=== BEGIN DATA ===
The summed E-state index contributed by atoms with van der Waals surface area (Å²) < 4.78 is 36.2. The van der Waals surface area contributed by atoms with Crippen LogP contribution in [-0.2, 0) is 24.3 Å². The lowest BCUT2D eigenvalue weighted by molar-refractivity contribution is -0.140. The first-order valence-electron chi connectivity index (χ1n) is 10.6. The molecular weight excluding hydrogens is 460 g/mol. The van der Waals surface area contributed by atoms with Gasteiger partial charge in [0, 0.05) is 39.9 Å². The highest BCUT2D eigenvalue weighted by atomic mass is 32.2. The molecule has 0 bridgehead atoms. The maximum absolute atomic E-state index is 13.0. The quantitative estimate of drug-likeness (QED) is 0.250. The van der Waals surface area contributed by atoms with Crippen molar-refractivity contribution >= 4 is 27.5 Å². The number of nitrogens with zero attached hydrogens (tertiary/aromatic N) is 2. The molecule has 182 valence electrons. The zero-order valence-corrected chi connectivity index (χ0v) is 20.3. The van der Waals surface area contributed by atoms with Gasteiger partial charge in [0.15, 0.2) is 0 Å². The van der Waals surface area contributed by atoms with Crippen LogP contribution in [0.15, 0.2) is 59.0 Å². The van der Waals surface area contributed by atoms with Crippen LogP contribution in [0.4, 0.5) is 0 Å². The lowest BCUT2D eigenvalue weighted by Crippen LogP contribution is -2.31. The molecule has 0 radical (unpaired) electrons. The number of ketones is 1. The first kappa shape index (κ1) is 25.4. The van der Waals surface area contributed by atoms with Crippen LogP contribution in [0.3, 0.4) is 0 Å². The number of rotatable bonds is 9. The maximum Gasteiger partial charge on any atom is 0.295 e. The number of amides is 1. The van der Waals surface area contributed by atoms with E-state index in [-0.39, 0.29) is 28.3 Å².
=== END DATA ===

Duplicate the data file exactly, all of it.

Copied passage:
The summed E-state index contributed by atoms with van der Waals surface area (Å²) < 4.78 is 36.2. The van der Waals surface area contributed by atoms with Crippen LogP contribution in [-0.2, 0) is 24.3 Å². The lowest BCUT2D eigenvalue weighted by molar-refractivity contribution is -0.140. The first-order valence-electron chi connectivity index (χ1n) is 10.6. The molecular weight excluding hydrogens is 460 g/mol. The van der Waals surface area contributed by atoms with Gasteiger partial charge in [0, 0.05) is 39.9 Å². The highest BCUT2D eigenvalue weighted by atomic mass is 32.2. The molecule has 0 bridgehead atoms. The maximum absolute atomic E-state index is 13.0. The quantitative estimate of drug-likeness (QED) is 0.250. The van der Waals surface area contributed by atoms with Crippen molar-refractivity contribution >= 4 is 27.5 Å². The number of nitrogens with zero attached hydrogens (tertiary/aromatic N) is 2. The molecule has 182 valence electrons. The zero-order valence-corrected chi connectivity index (χ0v) is 20.3. The van der Waals surface area contributed by atoms with Gasteiger partial charge in [0.15, 0.2) is 0 Å². The van der Waals surface area contributed by atoms with Crippen LogP contribution in [0.15, 0.2) is 59.0 Å². The van der Waals surface area contributed by atoms with Crippen LogP contribution in [0.4, 0.5) is 0 Å². The lowest BCUT2D eigenvalue weighted by Crippen LogP contribution is -2.31. The molecule has 0 radical (unpaired) electrons. The number of ketones is 1. The first kappa shape index (κ1) is 25.4. The van der Waals surface area contributed by atoms with Crippen LogP contribution in [0.3, 0.4) is 0 Å². The number of rotatable bonds is 9. The maximum Gasteiger partial charge on any atom is 0.295 e. The number of amides is 1. The van der Waals surface area contributed by atoms with E-state index in [-0.39, 0.29) is 28.3 Å².